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Muledaze

2011 mule 610 fuel in oil?

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Dipstick shows pale color, dont think its water, smells like fuel, oil changed one week ago, level is very high.

First I thought it was water condensed into the oil...but someone pointed out the smell, and it doesn't look white-milky. And a half qt or so in one week?

So is it possible to get fuel leaking into the oil?

 

 

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Usually on the 610 the fuel pump has a bad diapraghm, the fuel pum p runs off of crankcase vent. A bad diaphragm could allow fuel in the crank case.I

(Tube runs from crankcase to pump.

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It could also be the float sticking on the carburetor,letting fuel seep into the cylinder and past the rings.

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Travis, any advice on how to check for these conditions? I'm not much of a mechanic but a fast learner.

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Don't know if this will help, but it looked interesting, and possibly relevant. If you end up finding that the fuel pump is the problem. I'm not sure what obstacle the poster ran into that made him go this way, instead of an actual repair. But sometimes there's little choice. But until we know what the problem is, this is a cheap alternative, and a quick fix. If it's a stuck float, a fuel cut off is always a good idea anyway. And it'll stop that particular issue. Although it won't actually fix the real problem, it'll stop the unwanted gas.

Screenshot_2019-02-15-18-33-36.png

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4 hours ago, Muledaze said:

Travis, any advice on how to check for these conditions? I'm not much of a mechanic but a fast learner.

Stuck float should be easy.

locate the carb, take off the bowl, (bowl nut on carb, ) the float should be level, not hanging down.

 

fuel pump:

Pretty much, just replace it. They don't make any repair parts for them.

 

Found this thread reply on another forum, seems to be a common problem with the 610

 a dirty carburetor...or a bad float ...or a bad inlet needle.

 

What is happening is that the gasoline is bypassing the float needle and is overflowing. Then it goes through this passageways and into the oil pan.

 

IF there is dirt that has gotten onto the needle or seat, this will hold the needle open.

 

If there is a small hole in the float, then the float will sink allowing too much gas to enter the carburetor. causing this problem.

 

If the needle or seat has worn or has a chip in it, then the gas will bypass them and flow into the oil.

 

This is a very common problem.

 

ALSO, if you have a vacuum operated fuel pump, the diaphram inside the pump may have gotten a hole in it. This will allow gasoline to pass through the diaphram and into the oil supply.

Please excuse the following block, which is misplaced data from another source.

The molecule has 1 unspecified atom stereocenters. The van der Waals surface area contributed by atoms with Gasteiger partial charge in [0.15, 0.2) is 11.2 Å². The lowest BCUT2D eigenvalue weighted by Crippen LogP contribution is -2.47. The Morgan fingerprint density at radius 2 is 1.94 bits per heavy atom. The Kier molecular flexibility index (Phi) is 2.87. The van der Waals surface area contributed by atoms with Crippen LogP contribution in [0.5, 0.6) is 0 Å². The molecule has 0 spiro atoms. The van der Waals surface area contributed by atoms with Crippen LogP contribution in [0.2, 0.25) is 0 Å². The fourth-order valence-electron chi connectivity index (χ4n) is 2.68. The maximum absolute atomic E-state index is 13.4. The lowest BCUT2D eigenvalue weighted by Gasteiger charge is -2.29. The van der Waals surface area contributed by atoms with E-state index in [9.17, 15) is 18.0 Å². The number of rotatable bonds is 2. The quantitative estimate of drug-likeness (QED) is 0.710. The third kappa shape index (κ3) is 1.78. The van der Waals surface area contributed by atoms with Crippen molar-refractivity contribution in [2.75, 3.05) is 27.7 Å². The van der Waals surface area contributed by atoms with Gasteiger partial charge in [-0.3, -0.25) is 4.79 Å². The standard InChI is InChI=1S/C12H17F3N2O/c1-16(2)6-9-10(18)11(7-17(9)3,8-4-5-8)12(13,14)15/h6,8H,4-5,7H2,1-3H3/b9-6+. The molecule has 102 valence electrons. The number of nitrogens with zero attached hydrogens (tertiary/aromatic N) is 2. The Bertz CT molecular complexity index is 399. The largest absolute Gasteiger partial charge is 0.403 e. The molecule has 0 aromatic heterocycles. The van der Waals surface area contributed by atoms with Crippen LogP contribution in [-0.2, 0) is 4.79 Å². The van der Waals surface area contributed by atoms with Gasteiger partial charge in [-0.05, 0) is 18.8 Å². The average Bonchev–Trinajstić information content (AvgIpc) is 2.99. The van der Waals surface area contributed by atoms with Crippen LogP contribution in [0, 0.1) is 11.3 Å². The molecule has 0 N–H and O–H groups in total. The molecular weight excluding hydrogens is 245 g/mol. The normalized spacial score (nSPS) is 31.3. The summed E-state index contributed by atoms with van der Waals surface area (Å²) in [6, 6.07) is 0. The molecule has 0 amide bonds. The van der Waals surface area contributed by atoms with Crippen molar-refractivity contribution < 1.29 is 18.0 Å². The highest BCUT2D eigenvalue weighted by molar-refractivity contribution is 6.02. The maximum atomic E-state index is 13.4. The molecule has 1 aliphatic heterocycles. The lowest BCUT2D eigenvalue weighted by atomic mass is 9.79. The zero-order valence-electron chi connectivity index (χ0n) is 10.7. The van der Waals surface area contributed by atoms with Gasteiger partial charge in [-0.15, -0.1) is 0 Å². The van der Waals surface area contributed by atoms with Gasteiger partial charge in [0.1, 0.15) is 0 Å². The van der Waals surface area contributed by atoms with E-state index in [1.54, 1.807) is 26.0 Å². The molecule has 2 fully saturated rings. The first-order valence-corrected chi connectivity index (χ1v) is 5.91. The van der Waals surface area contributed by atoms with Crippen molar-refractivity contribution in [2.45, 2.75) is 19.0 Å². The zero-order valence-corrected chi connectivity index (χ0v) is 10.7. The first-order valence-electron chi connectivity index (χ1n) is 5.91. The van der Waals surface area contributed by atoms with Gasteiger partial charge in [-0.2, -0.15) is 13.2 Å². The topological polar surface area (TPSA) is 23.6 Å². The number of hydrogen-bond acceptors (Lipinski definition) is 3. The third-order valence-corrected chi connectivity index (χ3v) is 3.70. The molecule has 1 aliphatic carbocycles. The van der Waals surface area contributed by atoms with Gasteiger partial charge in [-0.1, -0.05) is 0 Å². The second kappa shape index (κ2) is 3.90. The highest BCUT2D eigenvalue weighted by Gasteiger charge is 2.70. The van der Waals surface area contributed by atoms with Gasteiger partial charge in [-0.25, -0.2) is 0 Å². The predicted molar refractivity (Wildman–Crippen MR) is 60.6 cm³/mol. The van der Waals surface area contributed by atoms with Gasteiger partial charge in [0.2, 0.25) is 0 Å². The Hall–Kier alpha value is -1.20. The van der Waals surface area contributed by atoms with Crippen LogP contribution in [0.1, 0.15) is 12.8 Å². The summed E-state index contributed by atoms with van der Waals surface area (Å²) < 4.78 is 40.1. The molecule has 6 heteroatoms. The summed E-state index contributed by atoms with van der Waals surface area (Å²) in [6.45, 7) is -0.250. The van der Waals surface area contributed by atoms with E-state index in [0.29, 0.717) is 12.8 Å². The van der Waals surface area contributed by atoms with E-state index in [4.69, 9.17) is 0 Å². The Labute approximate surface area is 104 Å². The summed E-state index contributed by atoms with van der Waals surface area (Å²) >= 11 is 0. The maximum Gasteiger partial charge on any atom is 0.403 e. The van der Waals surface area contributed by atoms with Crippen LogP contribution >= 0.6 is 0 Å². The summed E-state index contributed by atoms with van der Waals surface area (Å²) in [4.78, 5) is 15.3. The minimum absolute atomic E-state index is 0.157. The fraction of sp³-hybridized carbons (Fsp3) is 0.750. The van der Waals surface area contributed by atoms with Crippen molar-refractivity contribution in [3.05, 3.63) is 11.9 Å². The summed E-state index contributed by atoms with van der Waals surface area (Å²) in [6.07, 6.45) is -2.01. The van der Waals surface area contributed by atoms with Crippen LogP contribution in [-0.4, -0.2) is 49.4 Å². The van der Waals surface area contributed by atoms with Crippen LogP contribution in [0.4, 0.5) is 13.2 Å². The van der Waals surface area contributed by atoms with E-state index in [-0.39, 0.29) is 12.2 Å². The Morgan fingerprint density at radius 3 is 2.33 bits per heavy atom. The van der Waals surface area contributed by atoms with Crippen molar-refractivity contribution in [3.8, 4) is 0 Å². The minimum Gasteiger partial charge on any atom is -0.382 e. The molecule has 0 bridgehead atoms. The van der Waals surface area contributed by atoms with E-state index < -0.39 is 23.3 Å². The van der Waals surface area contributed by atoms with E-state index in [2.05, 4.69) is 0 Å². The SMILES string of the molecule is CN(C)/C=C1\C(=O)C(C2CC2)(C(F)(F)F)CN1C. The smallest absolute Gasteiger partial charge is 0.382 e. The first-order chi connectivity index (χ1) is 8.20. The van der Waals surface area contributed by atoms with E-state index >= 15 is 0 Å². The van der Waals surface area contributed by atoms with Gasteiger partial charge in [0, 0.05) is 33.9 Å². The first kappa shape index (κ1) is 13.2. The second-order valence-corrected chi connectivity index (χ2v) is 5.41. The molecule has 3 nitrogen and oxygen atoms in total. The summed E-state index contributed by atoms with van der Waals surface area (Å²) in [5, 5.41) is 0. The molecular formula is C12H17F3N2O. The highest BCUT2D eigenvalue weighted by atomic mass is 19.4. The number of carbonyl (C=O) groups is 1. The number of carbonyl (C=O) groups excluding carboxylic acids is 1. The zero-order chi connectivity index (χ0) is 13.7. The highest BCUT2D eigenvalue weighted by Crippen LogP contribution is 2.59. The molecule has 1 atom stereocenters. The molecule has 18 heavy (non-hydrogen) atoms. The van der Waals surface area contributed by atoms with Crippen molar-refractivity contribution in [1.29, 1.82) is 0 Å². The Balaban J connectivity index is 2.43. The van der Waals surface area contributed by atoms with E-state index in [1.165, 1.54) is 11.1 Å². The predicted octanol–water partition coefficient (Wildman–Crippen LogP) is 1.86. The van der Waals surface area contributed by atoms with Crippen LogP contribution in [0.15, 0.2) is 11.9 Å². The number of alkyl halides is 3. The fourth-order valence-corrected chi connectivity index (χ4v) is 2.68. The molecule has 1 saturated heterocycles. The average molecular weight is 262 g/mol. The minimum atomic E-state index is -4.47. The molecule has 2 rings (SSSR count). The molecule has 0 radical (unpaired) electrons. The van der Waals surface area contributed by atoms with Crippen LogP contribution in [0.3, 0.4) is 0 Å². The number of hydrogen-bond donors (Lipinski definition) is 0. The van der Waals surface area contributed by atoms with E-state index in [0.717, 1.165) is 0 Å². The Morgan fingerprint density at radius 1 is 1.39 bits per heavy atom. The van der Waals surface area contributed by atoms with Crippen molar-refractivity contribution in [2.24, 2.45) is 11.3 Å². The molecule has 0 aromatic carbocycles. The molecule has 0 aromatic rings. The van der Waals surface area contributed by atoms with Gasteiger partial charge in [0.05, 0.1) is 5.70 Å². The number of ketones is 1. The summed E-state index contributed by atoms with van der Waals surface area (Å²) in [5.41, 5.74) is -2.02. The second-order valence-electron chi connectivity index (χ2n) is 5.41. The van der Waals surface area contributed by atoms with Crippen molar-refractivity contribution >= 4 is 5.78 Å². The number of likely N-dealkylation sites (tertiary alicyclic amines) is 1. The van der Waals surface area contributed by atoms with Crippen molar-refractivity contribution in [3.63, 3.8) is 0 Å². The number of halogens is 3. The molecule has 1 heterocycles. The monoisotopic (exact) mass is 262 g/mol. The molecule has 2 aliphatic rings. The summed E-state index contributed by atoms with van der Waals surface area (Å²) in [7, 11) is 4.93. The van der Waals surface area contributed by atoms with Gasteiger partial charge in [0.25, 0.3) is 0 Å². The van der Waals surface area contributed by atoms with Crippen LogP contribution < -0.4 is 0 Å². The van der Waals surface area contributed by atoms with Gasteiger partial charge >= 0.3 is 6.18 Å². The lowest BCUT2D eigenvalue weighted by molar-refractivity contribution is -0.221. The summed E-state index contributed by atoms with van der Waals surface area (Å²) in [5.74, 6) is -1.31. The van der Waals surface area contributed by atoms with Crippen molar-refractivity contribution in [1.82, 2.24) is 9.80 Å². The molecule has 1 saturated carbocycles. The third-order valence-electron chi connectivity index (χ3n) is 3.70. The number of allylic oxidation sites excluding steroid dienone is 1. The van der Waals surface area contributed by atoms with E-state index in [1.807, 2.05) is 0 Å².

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Wow, thanks for all the great references.

I will let you know what I find in a couple weeks.
Cheers

 

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So finally the Mule stops idling; you have to rev it up to keep it running . I look under the hood and there's light brown/grey fuel-oil leaking from the fuel pump breather spot,  Then I look at the air inlet on the carb and there's the same stuff sloshing around the fitting where the air enters. I think that's pretty weird.  It's hard enough picturing how the fuel enters the oil (through "breather" hoses?) but now we've got oil in the fuel supply.  I replaced the pump a couple weeks ago.  I have a new carb on order.  Does this sound like the float bowl thing?  I just cannot understand how the oil gets in the fuel pump and carb.

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The pump is run on the crankcase vent, the crankcase has oil in it, usually there is a oil seal where the hose goes into the block, it's possible that seal is bad.

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Here's what happened: so much fuel had gotten into the oil that the oil reservoir was at least a quart too full so that stuff was leaking out everywhere - into the air intake, out the fuel pump, etc.  I dumped all that and filled with new oil, starts and runs ok now but have smoke out the tail pipe.  I'm thinking there was some ring damage and oil is burning in there.  I did let it run for awhile to see if it would burn off but no, still got smoke. 

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If it was run with fuel in the oil, it definitely lowers the viscosity so premature wear is very possible .

if you can get a bore scope, look down the spark plug hole at the cylinder.

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